Historically, research was designed with little to no input from racial and ethnic minorities and other groups experiencing health inequities. Mistrust around research participation is rooted in structural racism and justified hesitancy to participating and staying engaged in research studies . In a meta-analysis of 165 studies focused on recruitment and/or retention techniques of low-income or minority populations, Nicholson and colleagues (2015) found only 15 (9%) studies focused on retention . Of these, language barriers and mistrust were cited as common barriers to retention. Study retention is important for ensuring both internal validity  and generalizability of results . For example, a study among substance-using adolescents found those difficult to retain were significantly more likely to report poorer outcomes at their final visit compared to study participants that were more easily retained .
Prior work has found the following to be critical for retaining populations facing systemic barriers in research studies, including those with criminal legal involvement: 1) collecting and tracking detailed locator information, 2) developing strong rapport between research staff and participants, 3) minimizing barriers to participation (e.g. providing study incentives), and 4) being persistent and flexible in retention efforts .
Locator information is most helpful when it includes contact and social media information for the participant and close friends, family, or health/social service providers [7, 9, 15, 16]. In addition, identifying physical locations in the community that participants frequent (e.g., community organizations or shelters) is important when locator information changes frequently , which is common among individuals involved in the CL system [7–9].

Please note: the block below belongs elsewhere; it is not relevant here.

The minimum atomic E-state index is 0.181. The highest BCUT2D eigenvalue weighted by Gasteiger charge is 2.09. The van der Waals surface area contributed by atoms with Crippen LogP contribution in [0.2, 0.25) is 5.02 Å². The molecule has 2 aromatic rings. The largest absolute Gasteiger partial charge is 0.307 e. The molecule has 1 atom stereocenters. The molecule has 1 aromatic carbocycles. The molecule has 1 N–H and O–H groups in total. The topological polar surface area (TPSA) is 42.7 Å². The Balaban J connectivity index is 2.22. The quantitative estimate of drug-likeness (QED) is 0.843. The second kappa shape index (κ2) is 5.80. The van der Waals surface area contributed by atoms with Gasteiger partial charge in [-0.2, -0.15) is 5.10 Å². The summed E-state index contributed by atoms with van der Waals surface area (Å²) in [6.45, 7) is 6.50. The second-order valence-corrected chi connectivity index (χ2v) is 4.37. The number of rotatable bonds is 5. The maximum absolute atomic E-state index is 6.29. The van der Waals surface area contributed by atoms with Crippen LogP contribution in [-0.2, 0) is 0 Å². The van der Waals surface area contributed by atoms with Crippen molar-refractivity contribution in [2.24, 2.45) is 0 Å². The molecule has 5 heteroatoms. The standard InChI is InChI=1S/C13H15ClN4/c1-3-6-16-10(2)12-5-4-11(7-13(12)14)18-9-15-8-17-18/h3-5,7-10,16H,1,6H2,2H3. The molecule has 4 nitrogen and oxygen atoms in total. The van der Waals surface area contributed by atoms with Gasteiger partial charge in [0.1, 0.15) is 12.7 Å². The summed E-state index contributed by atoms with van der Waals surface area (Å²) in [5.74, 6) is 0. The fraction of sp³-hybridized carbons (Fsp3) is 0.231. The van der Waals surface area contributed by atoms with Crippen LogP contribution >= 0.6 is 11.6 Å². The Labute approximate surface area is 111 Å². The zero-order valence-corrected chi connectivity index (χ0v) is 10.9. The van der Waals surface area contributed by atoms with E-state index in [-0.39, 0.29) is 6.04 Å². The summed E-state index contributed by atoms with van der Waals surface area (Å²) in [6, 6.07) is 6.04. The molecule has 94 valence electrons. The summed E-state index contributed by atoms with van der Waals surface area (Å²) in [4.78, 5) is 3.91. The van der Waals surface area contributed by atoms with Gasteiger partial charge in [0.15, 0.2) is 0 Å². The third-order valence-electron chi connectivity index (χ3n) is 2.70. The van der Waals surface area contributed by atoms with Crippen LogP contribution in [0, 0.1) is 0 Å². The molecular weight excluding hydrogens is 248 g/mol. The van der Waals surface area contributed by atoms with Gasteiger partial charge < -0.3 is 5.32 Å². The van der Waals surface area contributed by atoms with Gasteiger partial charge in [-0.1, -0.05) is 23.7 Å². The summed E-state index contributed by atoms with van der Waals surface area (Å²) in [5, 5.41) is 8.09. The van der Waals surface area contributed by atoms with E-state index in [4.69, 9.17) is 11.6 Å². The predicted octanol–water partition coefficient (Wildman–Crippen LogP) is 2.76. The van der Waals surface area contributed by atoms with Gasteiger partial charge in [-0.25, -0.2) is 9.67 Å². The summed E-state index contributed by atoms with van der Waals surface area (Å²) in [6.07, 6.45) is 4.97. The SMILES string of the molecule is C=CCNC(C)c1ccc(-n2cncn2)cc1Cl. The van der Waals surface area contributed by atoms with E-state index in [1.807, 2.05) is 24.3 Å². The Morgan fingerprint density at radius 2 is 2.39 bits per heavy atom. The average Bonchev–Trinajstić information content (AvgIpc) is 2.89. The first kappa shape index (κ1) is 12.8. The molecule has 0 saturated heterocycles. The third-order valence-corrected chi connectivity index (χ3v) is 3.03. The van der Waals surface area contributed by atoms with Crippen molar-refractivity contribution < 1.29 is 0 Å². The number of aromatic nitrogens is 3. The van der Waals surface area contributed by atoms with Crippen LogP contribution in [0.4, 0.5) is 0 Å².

It is also important to build rapport between study staff and participants. This includes building a trusting environment by pairing participants with the same staff member throughout the study . Studies also need to build flexible environments in which staff members are familiar with participants’ barriers to continued participation and can accommodate their needs [15, 17]. As the time and resources required to participate in on-going study activities may act as a barrier to retention, staff being flexible on the timing of study visits (e.g., evenings, weekends), offering virtual options, and working with participants to address their specific needs (e.g., childcare) is crucial [8, 9, 15]. Finally, researchers have found success in retention by increasing the persistence and variety of communications with participants [7, 17].
COVID-19 has created additional challenges to retention